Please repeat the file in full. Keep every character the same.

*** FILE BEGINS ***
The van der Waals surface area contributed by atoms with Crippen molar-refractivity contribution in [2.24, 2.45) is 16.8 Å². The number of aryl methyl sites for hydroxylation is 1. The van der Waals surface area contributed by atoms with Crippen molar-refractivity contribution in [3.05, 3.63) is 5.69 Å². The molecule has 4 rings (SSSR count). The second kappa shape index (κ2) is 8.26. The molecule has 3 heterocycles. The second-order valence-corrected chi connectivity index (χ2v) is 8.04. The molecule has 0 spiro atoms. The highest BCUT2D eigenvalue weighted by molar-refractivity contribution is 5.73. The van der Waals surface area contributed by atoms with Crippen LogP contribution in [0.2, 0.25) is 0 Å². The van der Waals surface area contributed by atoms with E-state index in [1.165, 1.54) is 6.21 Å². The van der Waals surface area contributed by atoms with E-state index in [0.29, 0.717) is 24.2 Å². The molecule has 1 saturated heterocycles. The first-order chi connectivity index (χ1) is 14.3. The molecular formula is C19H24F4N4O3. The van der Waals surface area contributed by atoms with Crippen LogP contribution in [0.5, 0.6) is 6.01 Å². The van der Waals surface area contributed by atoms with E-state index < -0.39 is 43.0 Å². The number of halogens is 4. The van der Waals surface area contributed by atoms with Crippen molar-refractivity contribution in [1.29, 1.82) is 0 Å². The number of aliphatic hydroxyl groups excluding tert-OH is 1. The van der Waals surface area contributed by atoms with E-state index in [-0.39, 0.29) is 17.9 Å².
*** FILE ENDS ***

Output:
The van der Waals surface area contributed by atoms with Crippen molar-refractivity contribution in [2.24, 2.45) is 16.8 Å². The number of aryl methyl sites for hydroxylation is 1. The van der Waals surface area contributed by atoms with Crippen molar-refractivity contribution in [3.05, 3.63) is 5.69 Å². The molecule has 4 rings (SSSR count). The second kappa shape index (κ2) is 8.26. The molecule has 3 heterocycles. The second-order valence-corrected chi connectivity index (χ2v) is 8.04. The molecule has 0 spiro atoms. The highest BCUT2D eigenvalue weighted by molar-refractivity contribution is 5.73. The van der Waals surface area contributed by atoms with Crippen LogP contribution in [0.2, 0.25) is 0 Å². The van der Waals surface area contributed by atoms with E-state index in [1.165, 1.54) is 6.21 Å². The van der Waals surface area contributed by atoms with E-state index in [0.29, 0.717) is 24.2 Å². The molecule has 1 saturated heterocycles. The first-order chi connectivity index (χ1) is 14.3. The molecular formula is C19H24F4N4O3. The van der Waals surface area contributed by atoms with Crippen LogP contribution in [0.5, 0.6) is 6.01 Å². The van der Waals surface area contributed by atoms with E-state index < -0.39 is 43.0 Å². The number of halogens is 4. The van der Waals surface area contributed by atoms with Crippen molar-refractivity contribution in [1.29, 1.82) is 0 Å². The number of aliphatic hydroxyl groups excluding tert-OH is 1. The van der Waals surface area contributed by atoms with E-state index in [-0.39, 0.29) is 17.9 Å².